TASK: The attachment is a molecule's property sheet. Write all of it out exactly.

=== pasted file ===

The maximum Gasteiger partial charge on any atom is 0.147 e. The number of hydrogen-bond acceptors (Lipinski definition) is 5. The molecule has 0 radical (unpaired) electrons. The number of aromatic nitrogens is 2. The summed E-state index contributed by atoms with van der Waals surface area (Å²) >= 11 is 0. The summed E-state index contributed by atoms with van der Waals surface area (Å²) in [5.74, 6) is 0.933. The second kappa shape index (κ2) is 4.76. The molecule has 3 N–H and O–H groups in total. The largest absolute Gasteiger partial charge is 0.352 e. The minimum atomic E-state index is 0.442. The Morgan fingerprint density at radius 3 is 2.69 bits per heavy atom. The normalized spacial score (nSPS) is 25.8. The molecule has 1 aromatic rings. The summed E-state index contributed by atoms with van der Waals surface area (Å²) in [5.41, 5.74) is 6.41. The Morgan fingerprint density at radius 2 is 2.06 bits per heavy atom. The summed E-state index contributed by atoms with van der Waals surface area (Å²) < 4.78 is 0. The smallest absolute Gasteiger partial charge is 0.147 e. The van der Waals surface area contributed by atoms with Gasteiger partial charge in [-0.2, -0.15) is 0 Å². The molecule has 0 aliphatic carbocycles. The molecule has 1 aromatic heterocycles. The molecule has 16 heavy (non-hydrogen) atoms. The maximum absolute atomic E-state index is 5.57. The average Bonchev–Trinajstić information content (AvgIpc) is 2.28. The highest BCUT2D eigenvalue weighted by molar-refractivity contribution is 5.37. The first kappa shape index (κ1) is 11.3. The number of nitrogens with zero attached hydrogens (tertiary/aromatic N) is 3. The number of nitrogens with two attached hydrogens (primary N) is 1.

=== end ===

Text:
The maximum Gasteiger partial charge on any atom is 0.147 e. The number of hydrogen-bond acceptors (Lipinski definition) is 5. The molecule has 0 radical (unpaired) electrons. The number of aromatic nitrogens is 2. The summed E-state index contributed by atoms with van der Waals surface area (Å²) >= 11 is 0. The summed E-state index contributed by atoms with van der Waals surface area (Å²) in [5.74, 6) is 0.933. The second kappa shape index (κ2) is 4.76. The molecule has 3 N–H and O–H groups in total. The largest absolute Gasteiger partial charge is 0.352 e. The minimum atomic E-state index is 0.442. The Morgan fingerprint density at radius 3 is 2.69 bits per heavy atom. The normalized spacial score (nSPS) is 25.8. The molecule has 1 aromatic rings. The summed E-state index contributed by atoms with van der Waals surface area (Å²) in [5.41, 5.74) is 6.41. The Morgan fingerprint density at radius 2 is 2.06 bits per heavy atom. The summed E-state index contributed by atoms with van der Waals surface area (Å²) < 4.78 is 0. The smallest absolute Gasteiger partial charge is 0.147 e. The van der Waals surface area contributed by atoms with Gasteiger partial charge in [-0.2, -0.15) is 0 Å². The molecule has 0 aliphatic carbocycles. The molecule has 1 aromatic heterocycles. The molecule has 16 heavy (non-hydrogen) atoms. The maximum absolute atomic E-state index is 5.57. The average Bonchev–Trinajstić information content (AvgIpc) is 2.28. The highest BCUT2D eigenvalue weighted by molar-refractivity contribution is 5.37. The first kappa shape index (κ1) is 11.3. The number of nitrogens with zero attached hydrogens (tertiary/aromatic N) is 3. The number of nitrogens with two attached hydrogens (primary N) is 1.